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Boeing CEO talks plans to put first human on Mars, future of space exploration

Dennis+Muilenburg+speaks+during+a+Wednesday+event.+The+Boeing+CEO+spoke+about+the+future+of+space+exploration+at+the+37th+annual+Patterson+Transportation+Lecture.
Dennis Muilenburg speaks during a Wednesday event. The Boeing CEO spoke about the future of space exploration at the 37th annual Patterson Transportation Lecture.

Dennis Muilenburg speaks during a Wednesday event. The Boeing CEO spoke about the future of space exploration at the 37th annual Patterson Transportation Lecture.

Noah Frick-Alofs/Daily Senior Staffer

Noah Frick-Alofs/Daily Senior Staffer

Dennis Muilenburg speaks during a Wednesday event. The Boeing CEO spoke about the future of space exploration at the 37th annual Patterson Transportation Lecture.

Amy Li, Reporter

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Dennis Muilenburg, chairman, president and CEO of The Boeing Company, told a crowd of students and industry professionals Wednesday that within the next couple of years, Boeing will put the first human on Mars.

“The world is on the cusp of a revolution and a transformation into the next age of space exploration,” Muilenburg said.

Muilenburg spoke at the 37th annual Patterson Transportation Lecture in Lutkin Hall. The lecture was sponsored by the Northwestern University Transportation Center.

Boeing takes pride in its four missions: “connect, protect, explore and inspire the world through space innovation,” Muilenburg said. The company is the main contractor of NASA’s Space Launch System — a 384-feet-tall rocket that has 9.2 million pounds of thrust, which is roughly equal to 208,000 Corvette engines, Muilenburg said. He said although it is still in its beginning stages, the Space Launch System will be the first spaceship to put humans on Mars.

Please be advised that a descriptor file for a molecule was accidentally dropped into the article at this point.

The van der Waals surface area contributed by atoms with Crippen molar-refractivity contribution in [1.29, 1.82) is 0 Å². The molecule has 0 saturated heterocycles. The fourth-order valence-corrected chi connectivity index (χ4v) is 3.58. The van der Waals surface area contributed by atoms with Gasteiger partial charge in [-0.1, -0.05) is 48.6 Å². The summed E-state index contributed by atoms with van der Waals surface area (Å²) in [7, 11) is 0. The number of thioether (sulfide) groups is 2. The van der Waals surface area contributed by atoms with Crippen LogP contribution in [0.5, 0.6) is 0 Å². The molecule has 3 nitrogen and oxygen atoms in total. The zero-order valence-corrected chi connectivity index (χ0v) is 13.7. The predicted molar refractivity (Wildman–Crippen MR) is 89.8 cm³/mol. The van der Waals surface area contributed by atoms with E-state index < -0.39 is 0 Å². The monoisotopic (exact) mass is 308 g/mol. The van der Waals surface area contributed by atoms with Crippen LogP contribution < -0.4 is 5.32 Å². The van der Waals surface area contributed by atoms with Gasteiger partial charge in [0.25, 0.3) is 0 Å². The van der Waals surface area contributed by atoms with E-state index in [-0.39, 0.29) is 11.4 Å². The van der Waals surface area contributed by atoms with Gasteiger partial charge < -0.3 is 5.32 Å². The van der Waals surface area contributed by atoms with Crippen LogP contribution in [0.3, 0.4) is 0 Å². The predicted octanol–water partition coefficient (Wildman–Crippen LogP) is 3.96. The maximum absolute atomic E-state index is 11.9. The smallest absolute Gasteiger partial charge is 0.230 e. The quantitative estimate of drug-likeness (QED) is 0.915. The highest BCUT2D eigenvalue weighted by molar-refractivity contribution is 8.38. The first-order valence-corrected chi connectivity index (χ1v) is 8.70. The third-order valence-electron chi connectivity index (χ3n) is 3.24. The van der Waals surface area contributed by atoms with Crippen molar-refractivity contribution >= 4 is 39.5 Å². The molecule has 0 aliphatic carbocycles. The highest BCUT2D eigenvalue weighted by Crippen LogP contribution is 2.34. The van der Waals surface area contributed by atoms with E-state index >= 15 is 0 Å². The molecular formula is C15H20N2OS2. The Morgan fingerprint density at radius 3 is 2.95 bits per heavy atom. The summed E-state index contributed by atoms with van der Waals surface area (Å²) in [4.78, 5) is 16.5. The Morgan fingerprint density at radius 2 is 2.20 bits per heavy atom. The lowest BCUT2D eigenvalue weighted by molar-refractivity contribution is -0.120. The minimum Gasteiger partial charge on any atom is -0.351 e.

Muilenburg added that this will be the first deep-space rocket launch in the past 50 years. The Space Launch System’s first launch test will take place in about a year and a half, he said.

At the event, Muilenburg also introduced some of the projects that the company anticipates launching in the next several decades, saying Boeing is in the middle of a “crescendo of activities and energy.”

“Programs on the way today are bigger and more significant than the Apollo program,” he said.

Boeing also sees potential in creating new destinations in low-earth orbit, Muilenburg said. The company is also looking into human physiology and medical technologies necessary to create a “lower-orbit space ecosystem” and “a viable commercial economy.”

Muilenburg said technologies such as space hotels and smart manufacturing facilities in space that take advantage of low gravity conditions will be available in the near future.

Pushing the boundaries of the new frontier of human space exploration has “enormous” benefits in other areas as well, Muilenburg said. He said science in cutting-edge digital devices, advanced materials, sports and fitness and biotechnology all have connections to the ongoing investment in space exploration.

Muilenburg added that companies like Boeing have a responsibility to inspire future talent in engineering. He said his two children, who both have interests in engineering, joined him in witnessing several spacial launches at Boeing.

Northwestern University Transportation Center director Hani Mahmassani, who introduced Muilenburg, said the center was honored to invite someone with a distinguished career in space science.

“Boeing is one of the leading corporations in space exploration, at least in my generation,” Mahmassani said.

Ryan Albelda, a McCormick junior who attended the lecture, said while she’s met professors who work in the space industry, it was helpful to hear from CEOs about scientific innovation outside of NU.

“Seeing some of these industry professionals and seeing people with jobs I want to work towards is really inspiring,” Albelda said.

Email: amyli2021@u.northwestern.edu

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